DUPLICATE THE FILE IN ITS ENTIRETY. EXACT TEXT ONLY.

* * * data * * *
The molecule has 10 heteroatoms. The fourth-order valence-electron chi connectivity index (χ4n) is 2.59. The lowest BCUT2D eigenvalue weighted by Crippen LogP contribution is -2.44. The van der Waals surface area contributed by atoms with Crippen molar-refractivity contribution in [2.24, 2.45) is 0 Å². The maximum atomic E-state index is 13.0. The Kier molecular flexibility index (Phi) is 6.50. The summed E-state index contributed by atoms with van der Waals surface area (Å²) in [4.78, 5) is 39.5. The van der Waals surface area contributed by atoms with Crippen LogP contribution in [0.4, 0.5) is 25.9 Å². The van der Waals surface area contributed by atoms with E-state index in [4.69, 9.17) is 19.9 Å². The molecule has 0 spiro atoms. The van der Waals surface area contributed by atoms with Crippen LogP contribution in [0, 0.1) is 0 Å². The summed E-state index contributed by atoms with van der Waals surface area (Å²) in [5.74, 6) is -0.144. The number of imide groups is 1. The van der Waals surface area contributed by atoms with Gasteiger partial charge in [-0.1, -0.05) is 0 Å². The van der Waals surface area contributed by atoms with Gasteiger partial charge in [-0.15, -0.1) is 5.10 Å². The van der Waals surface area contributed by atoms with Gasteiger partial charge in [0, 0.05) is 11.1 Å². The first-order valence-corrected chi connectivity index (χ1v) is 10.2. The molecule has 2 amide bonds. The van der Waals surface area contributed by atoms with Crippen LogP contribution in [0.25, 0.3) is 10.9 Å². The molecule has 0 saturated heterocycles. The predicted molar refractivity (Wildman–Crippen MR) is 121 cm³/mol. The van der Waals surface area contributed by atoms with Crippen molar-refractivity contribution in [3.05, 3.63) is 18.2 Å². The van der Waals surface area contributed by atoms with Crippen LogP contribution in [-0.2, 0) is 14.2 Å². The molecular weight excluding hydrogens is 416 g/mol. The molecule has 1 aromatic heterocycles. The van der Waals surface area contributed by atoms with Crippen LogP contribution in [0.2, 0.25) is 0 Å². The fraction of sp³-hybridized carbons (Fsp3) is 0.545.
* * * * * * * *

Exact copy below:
The molecule has 10 heteroatoms. The fourth-order valence-electron chi connectivity index (χ4n) is 2.59. The lowest BCUT2D eigenvalue weighted by Crippen LogP contribution is -2.44. The van der Waals surface area contributed by atoms with Crippen molar-refractivity contribution in [2.24, 2.45) is 0 Å². The maximum atomic E-state index is 13.0. The Kier molecular flexibility index (Phi) is 6.50. The summed E-state index contributed by atoms with van der Waals surface area (Å²) in [4.78, 5) is 39.5. The van der Waals surface area contributed by atoms with Crippen LogP contribution in [0.4, 0.5) is 25.9 Å². The van der Waals surface area contributed by atoms with E-state index in [4.69, 9.17) is 19.9 Å². The molecule has 0 spiro atoms. The van der Waals surface area contributed by atoms with Crippen LogP contribution in [0, 0.1) is 0 Å². The summed E-state index contributed by atoms with van der Waals surface area (Å²) in [5.74, 6) is -0.144. The number of imide groups is 1. The van der Waals surface area contributed by atoms with Gasteiger partial charge in [-0.1, -0.05) is 0 Å². The van der Waals surface area contributed by atoms with Gasteiger partial charge in [-0.15, -0.1) is 5.10 Å². The van der Waals surface area contributed by atoms with Gasteiger partial charge in [0, 0.05) is 11.1 Å². The first-order valence-corrected chi connectivity index (χ1v) is 10.2. The molecule has 2 amide bonds. The van der Waals surface area contributed by atoms with Crippen LogP contribution in [0.25, 0.3) is 10.9 Å². The molecule has 0 saturated heterocycles. The predicted molar refractivity (Wildman–Crippen MR) is 121 cm³/mol. The van der Waals surface area contributed by atoms with Crippen molar-refractivity contribution in [3.05, 3.63) is 18.2 Å². The van der Waals surface area contributed by atoms with Crippen LogP contribution in [-0.2, 0) is 14.2 Å². The molecular weight excluding hydrogens is 416 g/mol. The molecule has 1 aromatic heterocycles. The van der Waals surface area contributed by atoms with Crippen LogP contribution in [0.2, 0.25) is 0 Å². The fraction of sp³-hybridized carbons (Fsp3) is 0.545.